Said Finance Minister Joe Oliver last week: “To build on our current world-class system, we intend to consult with experts and stakeholders during the summer on options for allowing voluntary contributions to the Canadian Pension Plan.”

“However,” he added, “our government will not force Canadians into a mandatory, job-killing, economy-destabilizing, pension-tax hike on employees and employers. We believe that Canadians are best placed to decide how to save for their retirement with voluntary options, rather than have tax hikes imposed on them.”

That said, messing with the CPP – an arrangement between the feds and the provinces – would be a remarkable example of progressive politics for a party that has despised all such connotations in everything it has done to date.

And if this is not simply another vote-getting ploy – but an actual commitment should the Tories win another majority in October – it could amount to one of the biggest advances in social policy since Tommy Douglas tread the fair earth of western Canada so many decades ago.

Now, to be clear, a “voluntary” codicil to the current fed-prov agreement is a far cry from a “mandatory” requirement that employees and employers dig deeper into their pockets to fund old-age retirement benefits. It is not, for example, even close to the system that the UK currently enjoys – a system that tops up the state-benefit program with an ancillary fund that effectively raises the post-retirement incomes of low-wage earners to 40 per cent of the median, national average.

Still, it’s a start, and not a moment too soon.

Canada is facing a demographic crisis that all evidence suggests is leading the largest population cohort (those between the ages of 53 and 55) into structural poverty within 15 years.

Late-blooming equity accounts, overspending, debt restructuring, falling wage levels, winnowing economic opportunities for adult children, the various predations on retirement savings of capital markets – all have conspired to make a minefield of a future that once looked like the Elysian Fields.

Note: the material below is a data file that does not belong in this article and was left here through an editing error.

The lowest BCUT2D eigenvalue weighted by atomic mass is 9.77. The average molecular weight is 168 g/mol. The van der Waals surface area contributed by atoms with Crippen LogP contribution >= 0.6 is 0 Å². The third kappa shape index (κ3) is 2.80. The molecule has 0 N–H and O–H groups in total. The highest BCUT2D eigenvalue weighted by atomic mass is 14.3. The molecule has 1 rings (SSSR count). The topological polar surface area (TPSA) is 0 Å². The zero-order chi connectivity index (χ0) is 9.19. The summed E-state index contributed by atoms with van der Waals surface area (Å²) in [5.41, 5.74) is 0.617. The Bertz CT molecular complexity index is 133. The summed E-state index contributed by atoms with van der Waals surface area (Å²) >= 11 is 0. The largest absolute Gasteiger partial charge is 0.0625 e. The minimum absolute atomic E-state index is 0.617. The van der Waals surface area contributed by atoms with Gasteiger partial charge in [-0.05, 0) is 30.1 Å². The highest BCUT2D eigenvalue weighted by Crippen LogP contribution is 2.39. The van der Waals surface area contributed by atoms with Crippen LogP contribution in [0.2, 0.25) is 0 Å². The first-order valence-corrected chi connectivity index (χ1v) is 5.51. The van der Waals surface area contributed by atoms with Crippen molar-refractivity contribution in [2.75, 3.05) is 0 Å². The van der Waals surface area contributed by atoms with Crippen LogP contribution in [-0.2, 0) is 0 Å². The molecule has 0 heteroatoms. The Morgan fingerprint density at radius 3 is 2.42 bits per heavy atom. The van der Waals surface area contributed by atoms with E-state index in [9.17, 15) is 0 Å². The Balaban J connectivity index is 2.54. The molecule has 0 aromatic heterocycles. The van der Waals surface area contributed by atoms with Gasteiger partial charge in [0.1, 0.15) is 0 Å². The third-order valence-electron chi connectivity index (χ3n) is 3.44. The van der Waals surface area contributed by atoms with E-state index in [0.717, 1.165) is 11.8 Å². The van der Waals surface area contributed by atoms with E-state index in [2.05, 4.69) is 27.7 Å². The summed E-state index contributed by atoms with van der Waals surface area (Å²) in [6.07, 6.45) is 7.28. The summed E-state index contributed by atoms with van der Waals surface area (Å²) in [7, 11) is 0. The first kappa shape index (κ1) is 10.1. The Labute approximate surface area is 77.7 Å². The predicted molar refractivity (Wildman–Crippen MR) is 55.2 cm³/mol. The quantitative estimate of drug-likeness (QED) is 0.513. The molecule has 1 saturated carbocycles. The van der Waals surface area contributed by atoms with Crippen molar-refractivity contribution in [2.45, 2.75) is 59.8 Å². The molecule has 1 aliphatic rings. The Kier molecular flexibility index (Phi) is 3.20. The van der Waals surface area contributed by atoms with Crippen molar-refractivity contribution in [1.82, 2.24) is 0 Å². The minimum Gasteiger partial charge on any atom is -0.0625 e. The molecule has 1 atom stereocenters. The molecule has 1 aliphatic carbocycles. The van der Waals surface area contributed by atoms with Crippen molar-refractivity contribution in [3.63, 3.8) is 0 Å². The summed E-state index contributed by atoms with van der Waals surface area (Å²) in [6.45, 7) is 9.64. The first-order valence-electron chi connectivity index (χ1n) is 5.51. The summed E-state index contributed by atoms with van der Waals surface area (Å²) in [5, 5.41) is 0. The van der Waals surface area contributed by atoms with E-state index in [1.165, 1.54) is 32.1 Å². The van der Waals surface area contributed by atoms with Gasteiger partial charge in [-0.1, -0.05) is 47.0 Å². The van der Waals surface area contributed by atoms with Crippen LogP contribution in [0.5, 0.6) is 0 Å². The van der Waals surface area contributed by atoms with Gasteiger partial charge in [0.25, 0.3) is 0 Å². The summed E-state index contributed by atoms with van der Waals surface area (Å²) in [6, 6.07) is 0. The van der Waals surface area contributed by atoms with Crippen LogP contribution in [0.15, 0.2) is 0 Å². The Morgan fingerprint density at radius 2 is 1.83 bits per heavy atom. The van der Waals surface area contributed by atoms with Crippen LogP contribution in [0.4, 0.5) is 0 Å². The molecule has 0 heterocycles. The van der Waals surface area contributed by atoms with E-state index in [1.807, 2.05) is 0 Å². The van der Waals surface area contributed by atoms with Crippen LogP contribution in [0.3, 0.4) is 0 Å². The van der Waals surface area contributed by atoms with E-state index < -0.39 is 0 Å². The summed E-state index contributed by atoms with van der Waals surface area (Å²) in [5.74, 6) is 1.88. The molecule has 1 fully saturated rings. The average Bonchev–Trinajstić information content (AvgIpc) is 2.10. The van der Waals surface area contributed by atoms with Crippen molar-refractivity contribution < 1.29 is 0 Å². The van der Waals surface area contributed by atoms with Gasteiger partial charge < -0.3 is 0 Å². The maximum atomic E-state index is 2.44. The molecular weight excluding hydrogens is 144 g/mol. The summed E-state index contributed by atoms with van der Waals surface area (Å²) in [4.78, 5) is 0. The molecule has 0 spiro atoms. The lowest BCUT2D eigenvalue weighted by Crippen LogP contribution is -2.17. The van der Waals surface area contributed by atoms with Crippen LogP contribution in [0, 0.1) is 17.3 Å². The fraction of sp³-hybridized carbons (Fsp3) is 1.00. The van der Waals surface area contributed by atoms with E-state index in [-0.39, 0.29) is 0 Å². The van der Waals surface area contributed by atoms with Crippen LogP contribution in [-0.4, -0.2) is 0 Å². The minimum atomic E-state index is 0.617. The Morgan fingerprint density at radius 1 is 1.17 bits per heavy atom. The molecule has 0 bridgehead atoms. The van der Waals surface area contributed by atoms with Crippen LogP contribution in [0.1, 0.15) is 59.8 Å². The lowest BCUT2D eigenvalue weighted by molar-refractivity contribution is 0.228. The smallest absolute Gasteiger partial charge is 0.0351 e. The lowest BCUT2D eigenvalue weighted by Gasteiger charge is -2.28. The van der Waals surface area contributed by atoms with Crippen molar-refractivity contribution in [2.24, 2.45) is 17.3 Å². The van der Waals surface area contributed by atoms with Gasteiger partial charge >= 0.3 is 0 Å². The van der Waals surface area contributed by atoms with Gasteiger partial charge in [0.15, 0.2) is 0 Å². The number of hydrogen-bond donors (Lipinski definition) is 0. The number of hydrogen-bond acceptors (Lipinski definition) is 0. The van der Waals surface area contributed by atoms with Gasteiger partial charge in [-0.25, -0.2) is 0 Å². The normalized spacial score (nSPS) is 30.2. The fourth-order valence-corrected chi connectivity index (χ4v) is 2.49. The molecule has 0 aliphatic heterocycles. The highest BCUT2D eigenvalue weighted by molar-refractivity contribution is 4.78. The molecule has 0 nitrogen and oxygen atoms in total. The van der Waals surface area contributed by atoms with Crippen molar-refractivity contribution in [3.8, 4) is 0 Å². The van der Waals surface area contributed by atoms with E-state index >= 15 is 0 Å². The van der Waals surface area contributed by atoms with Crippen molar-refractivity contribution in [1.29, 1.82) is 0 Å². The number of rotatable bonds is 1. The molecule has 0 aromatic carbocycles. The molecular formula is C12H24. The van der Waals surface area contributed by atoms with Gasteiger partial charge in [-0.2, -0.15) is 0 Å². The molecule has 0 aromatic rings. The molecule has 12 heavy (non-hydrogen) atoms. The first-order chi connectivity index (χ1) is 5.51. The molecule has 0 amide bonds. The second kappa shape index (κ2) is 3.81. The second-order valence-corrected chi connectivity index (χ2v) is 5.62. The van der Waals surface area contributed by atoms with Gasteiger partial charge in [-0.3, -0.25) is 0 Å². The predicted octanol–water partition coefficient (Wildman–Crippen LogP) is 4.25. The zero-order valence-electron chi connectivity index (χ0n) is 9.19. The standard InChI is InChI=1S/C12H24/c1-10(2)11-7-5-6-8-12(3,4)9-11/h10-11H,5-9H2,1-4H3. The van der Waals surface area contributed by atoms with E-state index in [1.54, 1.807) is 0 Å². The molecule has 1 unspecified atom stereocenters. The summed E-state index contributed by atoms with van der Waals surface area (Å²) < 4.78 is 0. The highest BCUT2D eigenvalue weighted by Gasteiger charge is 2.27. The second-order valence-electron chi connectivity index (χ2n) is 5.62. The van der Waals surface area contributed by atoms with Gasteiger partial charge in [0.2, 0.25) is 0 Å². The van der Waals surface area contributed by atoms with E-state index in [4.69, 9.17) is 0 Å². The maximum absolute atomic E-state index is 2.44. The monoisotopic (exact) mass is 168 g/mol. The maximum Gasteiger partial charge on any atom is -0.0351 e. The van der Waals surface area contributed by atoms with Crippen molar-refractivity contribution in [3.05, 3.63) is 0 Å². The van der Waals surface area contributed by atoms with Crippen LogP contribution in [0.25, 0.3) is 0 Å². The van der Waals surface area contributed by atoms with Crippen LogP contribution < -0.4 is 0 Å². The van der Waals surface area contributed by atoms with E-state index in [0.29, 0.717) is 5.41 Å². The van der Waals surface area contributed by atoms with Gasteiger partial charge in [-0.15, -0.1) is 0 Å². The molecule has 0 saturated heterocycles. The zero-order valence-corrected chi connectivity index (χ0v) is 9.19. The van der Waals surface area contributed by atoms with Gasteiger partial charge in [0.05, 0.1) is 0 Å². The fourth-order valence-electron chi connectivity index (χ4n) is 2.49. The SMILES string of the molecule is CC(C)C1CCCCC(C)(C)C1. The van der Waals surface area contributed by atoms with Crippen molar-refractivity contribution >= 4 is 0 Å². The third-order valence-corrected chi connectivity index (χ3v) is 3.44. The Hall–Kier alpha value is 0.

Still, not everyone is convinced of the federal government’s good intentions. According to a Globe and Mail story, the NDP’s finance critic called the move a “deathbed conversion.” Indeed, he said, “you can tell when the government’s serious about something: They ram it through an omnibus bill. When they’re not serious about it, they launch a series of consultations.”

That’s fair enough. But what if – just this time – the Tories are serious about this thing of theirs; this entirely uncharacteristic overture to protect the future of the nation’s citizenry from the neglect and impotence that present-day capital markets promise routinely?

Even the remote hope that average wage-earners might obtain a measure of control over their retirement savings by plugging into a virtually fool-proof, government-guaranteed vehicle – as opposed to a predatory, capricious financial sector where certain public administrations actually pay criminally liable investment banks to stay afloat – is a genuine comfort to those who don’t occupy the one-per cent of the income population.

That’s why, of course, Mr. Oliver’s modest proposal is also masterful politics, timed like a bank vault on Canadian election time.

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How hawks and doves circle


The move was as much symbolic as practical. How better to prove to Canadians that the federal, Tory regime is on the right, fiscally hawkish course than by selling its last, remaining stock in the giant auto company it bailed out when it was on a far more fiscally dovish flight path?

With that, Finance Minister Joe Oliver proclaimed the end of an era this week, authorizing his government’s divestiture of 73 million common shares in General Motors to Goldman, Sachs & Co. “We have eliminated a market exposure for Canadian taxpayers and returned GM to private-sector ownership, having supported its continued contribution to the Canadian economy,” he declared in a statement.